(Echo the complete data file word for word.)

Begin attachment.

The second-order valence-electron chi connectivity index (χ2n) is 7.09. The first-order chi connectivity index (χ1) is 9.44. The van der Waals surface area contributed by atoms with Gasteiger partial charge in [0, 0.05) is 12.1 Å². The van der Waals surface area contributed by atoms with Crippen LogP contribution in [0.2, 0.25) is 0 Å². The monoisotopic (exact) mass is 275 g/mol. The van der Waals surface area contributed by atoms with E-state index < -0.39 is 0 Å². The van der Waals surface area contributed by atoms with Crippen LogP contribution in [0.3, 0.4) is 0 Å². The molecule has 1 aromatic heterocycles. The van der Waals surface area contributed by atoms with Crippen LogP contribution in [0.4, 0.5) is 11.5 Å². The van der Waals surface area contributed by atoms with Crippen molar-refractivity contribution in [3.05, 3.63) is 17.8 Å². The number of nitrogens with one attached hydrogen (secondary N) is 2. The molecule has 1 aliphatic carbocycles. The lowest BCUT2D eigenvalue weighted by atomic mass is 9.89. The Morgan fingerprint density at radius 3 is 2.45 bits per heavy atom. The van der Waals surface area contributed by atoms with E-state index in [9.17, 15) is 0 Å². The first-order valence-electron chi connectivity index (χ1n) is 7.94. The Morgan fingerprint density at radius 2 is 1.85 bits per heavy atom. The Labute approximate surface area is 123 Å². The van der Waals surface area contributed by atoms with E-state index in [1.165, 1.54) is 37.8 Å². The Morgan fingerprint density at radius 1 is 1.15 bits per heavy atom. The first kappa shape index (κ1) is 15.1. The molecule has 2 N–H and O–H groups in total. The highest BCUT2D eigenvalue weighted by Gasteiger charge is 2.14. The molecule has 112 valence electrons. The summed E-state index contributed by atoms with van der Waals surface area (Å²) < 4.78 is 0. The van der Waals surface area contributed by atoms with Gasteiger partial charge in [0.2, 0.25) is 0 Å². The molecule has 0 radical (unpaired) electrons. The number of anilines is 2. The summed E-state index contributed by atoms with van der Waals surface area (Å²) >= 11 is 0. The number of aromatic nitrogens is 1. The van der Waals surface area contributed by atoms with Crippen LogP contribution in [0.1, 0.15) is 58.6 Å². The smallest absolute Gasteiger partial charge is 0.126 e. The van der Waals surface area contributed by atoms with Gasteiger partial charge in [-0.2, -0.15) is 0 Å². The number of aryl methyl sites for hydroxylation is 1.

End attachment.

The second-order valence-electron chi connectivity index (χ2n) is 7.09. The first-order chi connectivity index (χ1) is 9.44. The van der Waals surface area contributed by atoms with Gasteiger partial charge in [0, 0.05) is 12.1 Å². The van der Waals surface area contributed by atoms with Crippen LogP contribution in [0.2, 0.25) is 0 Å². The monoisotopic (exact) mass is 275 g/mol. The van der Waals surface area contributed by atoms with E-state index < -0.39 is 0 Å². The van der Waals surface area contributed by atoms with Crippen LogP contribution in [0.3, 0.4) is 0 Å². The molecule has 1 aromatic heterocycles. The van der Waals surface area contributed by atoms with Crippen LogP contribution in [0.4, 0.5) is 11.5 Å². The van der Waals surface area contributed by atoms with Crippen molar-refractivity contribution in [3.05, 3.63) is 17.8 Å². The number of nitrogens with one attached hydrogen (secondary N) is 2. The molecule has 1 aliphatic carbocycles. The lowest BCUT2D eigenvalue weighted by atomic mass is 9.89. The Morgan fingerprint density at radius 3 is 2.45 bits per heavy atom. The van der Waals surface area contributed by atoms with E-state index in [9.17, 15) is 0 Å². The first-order valence-electron chi connectivity index (χ1n) is 7.94. The Morgan fingerprint density at radius 2 is 1.85 bits per heavy atom. The Labute approximate surface area is 123 Å². The van der Waals surface area contributed by atoms with E-state index in [1.165, 1.54) is 37.8 Å². The Morgan fingerprint density at radius 1 is 1.15 bits per heavy atom. The first kappa shape index (κ1) is 15.1. The molecule has 2 N–H and O–H groups in total. The highest BCUT2D eigenvalue weighted by Gasteiger charge is 2.14. The molecule has 112 valence electrons. The summed E-state index contributed by atoms with van der Waals surface area (Å²) < 4.78 is 0. The van der Waals surface area contributed by atoms with Gasteiger partial charge in [0.2, 0.25) is 0 Å². The molecule has 0 radical (unpaired) electrons. The number of anilines is 2. The summed E-state index contributed by atoms with van der Waals surface area (Å²) >= 11 is 0. The number of aromatic nitrogens is 1. The van der Waals surface area contributed by atoms with Crippen LogP contribution in [0.1, 0.15) is 58.6 Å². The smallest absolute Gasteiger partial charge is 0.126 e. The van der Waals surface area contributed by atoms with Gasteiger partial charge in [-0.2, -0.15) is 0 Å². The number of aryl methyl sites for hydroxylation is 1.